In preparation for the achievement of this assault on what little remains of Philippine democracy, these marauders are ravaging the system of government checks and balances by rushing the impeachment of the chief justice and the ombudsman. But they have also have been demonizing, threatening, and intimidating the independent press and media and those courageous journalists who dare report the truth.

As the entire country saw during the Marcos terror regime, the next step in that sordid enterprise is press suppression. Those who foresaw that probability have been proven right by the SEC cancellation of Rappler news site’s certificate of registration, following the order of Solicitor General Jose Calida to that body to investigate the media organization.

The SEC decision should alarm not only the media community but also every other organization and individual engaged in the democratic imperative of monitoring government and holding it to account. The attack on Rappler is only the beginning of the regime assault on press freedom and free expression. Because critical media and their commitment to truth-telling and monitoring government are the arch-enemies of any tyranny, under the same pretext used against Rappler that it is foreign-owned because of the Philippine Depository Receipts (PDR) it has issued to foreign investors, other media organizations that have similarly issued PDRs are likely to be gagged as well.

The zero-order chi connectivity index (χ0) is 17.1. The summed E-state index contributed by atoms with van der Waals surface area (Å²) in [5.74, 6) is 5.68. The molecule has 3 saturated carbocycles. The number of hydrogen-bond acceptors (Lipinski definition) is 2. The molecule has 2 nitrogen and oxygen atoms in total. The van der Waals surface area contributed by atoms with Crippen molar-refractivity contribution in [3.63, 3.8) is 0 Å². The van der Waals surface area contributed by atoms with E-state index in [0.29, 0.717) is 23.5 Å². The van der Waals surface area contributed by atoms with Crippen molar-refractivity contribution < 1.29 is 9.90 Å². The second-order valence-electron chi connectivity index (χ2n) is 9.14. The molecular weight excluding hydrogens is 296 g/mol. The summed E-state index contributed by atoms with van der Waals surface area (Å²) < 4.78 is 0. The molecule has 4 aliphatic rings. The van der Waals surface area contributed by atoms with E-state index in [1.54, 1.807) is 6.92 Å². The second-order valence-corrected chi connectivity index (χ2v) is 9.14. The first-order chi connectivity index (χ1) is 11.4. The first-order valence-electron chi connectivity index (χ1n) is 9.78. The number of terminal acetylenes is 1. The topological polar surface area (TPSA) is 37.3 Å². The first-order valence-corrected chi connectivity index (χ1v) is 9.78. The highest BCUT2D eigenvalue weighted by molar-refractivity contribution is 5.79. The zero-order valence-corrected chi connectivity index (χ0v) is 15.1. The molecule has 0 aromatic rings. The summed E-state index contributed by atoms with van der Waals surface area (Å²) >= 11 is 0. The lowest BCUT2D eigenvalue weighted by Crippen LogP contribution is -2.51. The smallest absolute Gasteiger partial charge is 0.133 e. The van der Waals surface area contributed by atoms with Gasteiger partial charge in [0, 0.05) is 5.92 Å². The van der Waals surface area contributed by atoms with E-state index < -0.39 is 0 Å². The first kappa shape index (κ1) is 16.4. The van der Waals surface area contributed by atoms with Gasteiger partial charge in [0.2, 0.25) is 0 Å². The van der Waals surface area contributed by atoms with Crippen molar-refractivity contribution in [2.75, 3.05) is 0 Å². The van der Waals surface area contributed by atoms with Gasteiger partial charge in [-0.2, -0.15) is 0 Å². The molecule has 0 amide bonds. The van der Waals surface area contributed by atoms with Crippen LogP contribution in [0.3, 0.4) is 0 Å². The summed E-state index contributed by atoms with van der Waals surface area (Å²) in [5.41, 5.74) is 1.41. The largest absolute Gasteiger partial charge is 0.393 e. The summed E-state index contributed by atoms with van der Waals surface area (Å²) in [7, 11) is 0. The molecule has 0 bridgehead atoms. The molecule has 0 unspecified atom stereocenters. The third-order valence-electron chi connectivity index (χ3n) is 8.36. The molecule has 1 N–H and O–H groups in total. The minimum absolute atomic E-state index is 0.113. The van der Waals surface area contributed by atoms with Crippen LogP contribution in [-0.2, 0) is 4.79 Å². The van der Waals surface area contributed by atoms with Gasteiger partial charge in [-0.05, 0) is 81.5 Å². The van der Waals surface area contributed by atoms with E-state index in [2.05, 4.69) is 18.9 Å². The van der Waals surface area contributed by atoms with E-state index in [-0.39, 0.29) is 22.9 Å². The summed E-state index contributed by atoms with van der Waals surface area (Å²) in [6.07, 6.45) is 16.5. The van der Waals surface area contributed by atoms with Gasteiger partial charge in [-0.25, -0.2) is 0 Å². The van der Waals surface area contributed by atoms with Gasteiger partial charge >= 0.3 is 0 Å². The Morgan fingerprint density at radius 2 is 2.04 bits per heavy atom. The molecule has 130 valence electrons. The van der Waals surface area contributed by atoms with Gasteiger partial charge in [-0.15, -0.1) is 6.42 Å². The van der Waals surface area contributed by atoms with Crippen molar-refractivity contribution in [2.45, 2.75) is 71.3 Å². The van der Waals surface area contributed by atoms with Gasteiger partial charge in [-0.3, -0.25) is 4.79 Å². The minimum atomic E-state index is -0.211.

But the suppression of other media organizations and practitioners the present regime wants to silence is certain to follow through some other pretext. Such news organizations as independent radio and television networks, critical broadsheets, and online news sites and blogs, the community press, student newspapers, and the alternative media, with their honored tradition of combating dictatorship, are among those the regime will inevitably try to silence.

President Rodrigo Duterte’s allegation that he had nothing to do with the suppression of Rappler and its being the first step in the curtailment of press freedom and free expression is true only in a limited, literal sense. He may not have directly ordered Calida and the SEC to do it, but they certainly took their cue from him.

During his June 2017 State of the Nation Address (SONA), in one of his usual tirades Mr. Duterte threatened to have Rappler investigated for its allegedly being foreign-owned. In the wake of the SEC ruling, he has even justified the attack on Rappler for supposedly lying and spreading the “fake news” of which his overpaid and under-qualified (mis)communication hirelings are the true experts. He also said on another occasion that he would cause the non-renewal of the franchise of TV network ABS-CBN.